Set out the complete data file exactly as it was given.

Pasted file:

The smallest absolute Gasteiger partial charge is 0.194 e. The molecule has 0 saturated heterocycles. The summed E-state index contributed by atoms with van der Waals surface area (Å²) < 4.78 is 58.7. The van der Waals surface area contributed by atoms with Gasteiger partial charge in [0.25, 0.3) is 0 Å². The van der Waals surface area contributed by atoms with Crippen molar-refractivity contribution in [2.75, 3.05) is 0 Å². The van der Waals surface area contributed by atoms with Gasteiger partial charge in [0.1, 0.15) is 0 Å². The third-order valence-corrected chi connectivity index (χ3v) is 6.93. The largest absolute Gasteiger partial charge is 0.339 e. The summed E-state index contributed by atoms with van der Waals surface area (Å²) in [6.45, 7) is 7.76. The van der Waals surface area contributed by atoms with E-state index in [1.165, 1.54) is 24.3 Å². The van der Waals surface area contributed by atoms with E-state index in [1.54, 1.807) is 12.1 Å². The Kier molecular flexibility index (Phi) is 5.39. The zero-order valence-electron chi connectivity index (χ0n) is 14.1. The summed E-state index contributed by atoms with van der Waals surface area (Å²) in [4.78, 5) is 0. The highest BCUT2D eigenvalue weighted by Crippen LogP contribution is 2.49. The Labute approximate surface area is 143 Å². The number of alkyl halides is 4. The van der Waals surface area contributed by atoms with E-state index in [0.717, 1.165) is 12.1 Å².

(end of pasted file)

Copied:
The smallest absolute Gasteiger partial charge is 0.194 e. The molecule has 0 saturated heterocycles. The summed E-state index contributed by atoms with van der Waals surface area (Å²) < 4.78 is 58.7. The van der Waals surface area contributed by atoms with Gasteiger partial charge in [0.25, 0.3) is 0 Å². The van der Waals surface area contributed by atoms with Crippen molar-refractivity contribution in [2.75, 3.05) is 0 Å². The van der Waals surface area contributed by atoms with Gasteiger partial charge in [0.1, 0.15) is 0 Å². The third-order valence-corrected chi connectivity index (χ3v) is 6.93. The largest absolute Gasteiger partial charge is 0.339 e. The summed E-state index contributed by atoms with van der Waals surface area (Å²) in [6.45, 7) is 7.76. The van der Waals surface area contributed by atoms with E-state index in [1.165, 1.54) is 24.3 Å². The van der Waals surface area contributed by atoms with E-state index in [1.54, 1.807) is 12.1 Å². The Kier molecular flexibility index (Phi) is 5.39. The zero-order valence-electron chi connectivity index (χ0n) is 14.1. The summed E-state index contributed by atoms with van der Waals surface area (Å²) in [4.78, 5) is 0. The highest BCUT2D eigenvalue weighted by Crippen LogP contribution is 2.49. The Labute approximate surface area is 143 Å². The number of alkyl halides is 4. The van der Waals surface area contributed by atoms with E-state index in [0.717, 1.165) is 12.1 Å².